Graham Hamley (PhD researcher, Strathclyde University)
As the world now grapples with one of the gravest challenges to human health in recent decades, we are offered up yet another stark reminder of our existential need for and reliance on biodiversity, including marine biodiversity. A recent blog post by the Woods Hole Oceanographic Institute reveals that the test used to identify the novel coronavirus relies on an enzyme derived from an organism found at deep sea hydrothermal vents and freshwater hot springs —some of the most remote environments on the planet.
By providing a means to measure, and therefore help manage, the spread of this global pandemic, this enzyme is proving pivotal to the enjoyment of fundamental human rights, including the rights to life and health. In doing so, this obscure organism will also contribute to restoring the global economy —an idea at odds with the commonly held view that environmental considerations are a hindrance to economic growth. Thus, while for many of us, marine biodiversity occupies a space at the periphery of our consciousness; a “nice-to-have” that is secondary to such concerns as the economy, our health and our lifestyle choices, marine biodiversity conservation is not ‘just’ an environmental issue: it’s a human rights issue too.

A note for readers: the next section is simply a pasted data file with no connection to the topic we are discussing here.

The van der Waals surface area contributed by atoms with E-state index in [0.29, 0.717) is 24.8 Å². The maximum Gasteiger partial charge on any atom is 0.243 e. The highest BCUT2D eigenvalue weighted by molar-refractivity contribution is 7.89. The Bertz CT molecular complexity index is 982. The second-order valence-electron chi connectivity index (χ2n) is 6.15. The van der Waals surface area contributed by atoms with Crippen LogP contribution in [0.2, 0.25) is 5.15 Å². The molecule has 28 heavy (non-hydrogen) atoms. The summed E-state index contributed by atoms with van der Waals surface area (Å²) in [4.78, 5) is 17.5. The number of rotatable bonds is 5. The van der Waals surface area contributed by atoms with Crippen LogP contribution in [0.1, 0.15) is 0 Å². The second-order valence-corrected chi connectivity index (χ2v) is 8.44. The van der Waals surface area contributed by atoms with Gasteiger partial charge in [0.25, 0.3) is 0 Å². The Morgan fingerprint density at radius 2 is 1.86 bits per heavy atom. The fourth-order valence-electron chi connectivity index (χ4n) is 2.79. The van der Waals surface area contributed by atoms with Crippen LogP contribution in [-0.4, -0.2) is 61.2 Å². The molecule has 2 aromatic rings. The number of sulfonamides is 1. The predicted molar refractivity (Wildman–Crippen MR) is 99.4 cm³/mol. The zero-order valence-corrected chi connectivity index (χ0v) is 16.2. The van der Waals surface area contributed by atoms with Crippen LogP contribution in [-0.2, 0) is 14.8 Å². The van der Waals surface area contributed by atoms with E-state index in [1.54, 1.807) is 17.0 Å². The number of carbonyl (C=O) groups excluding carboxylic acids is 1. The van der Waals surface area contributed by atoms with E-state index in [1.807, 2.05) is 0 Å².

In addition to highlighting the inherent value of marine biodiversity, this recent discovery vividly shows that the benefits of biodiversity can be both global and unknown. There are many other examples of the importance of marine biodiversity for the human right to health. In recent years, marine biodiversity has yielded various leads in biomedical research, including prospective cures for cancer, Alzheimer’s and chronic pain. Much remains to be understood, however, about the immeasurable and intangible prospective value of marine biodiversity, even if more clarity has been achieved on the linkages between biodiversity and human health (as detailed in a 2018 report by the WHO Director-General, and the 2016 report Connecting Global Priorities: Biodiversity and Human Health). Equally, much remains to be understood about the opportunities to enhance its legal protection also on the basis of international human rights law, as biodiversity continues to be lost at an unprecedented rate due to various human activities.
As a PhD researcher within the One Ocean Hub, I am investigating the opportunities and challenges of ensuring the protection of marine biodiversity as a human rights issue. My key research questions include: to what extent is marine biodiversity already recognised as a human rights issue? How can this recognition be strengthened further? How can international human rights law support giving the appropriate consideration to the conservation of marine biodiversity in decision-making? These questions are all the more pertinent as we are failing in our efforts to protect biodiversity more generally (as detailed in the 2019 IPBES Global Assessment Report on Biodiversity and Ecosystem Services) and we approach the dawn of commercial deep-seabed mining which, unless properly managed, threatens to cause the largest and “possibly irrevocable” harm to an unknown environment that potentially holds a trove of opportunity for the protection of fundamental human rights on earth.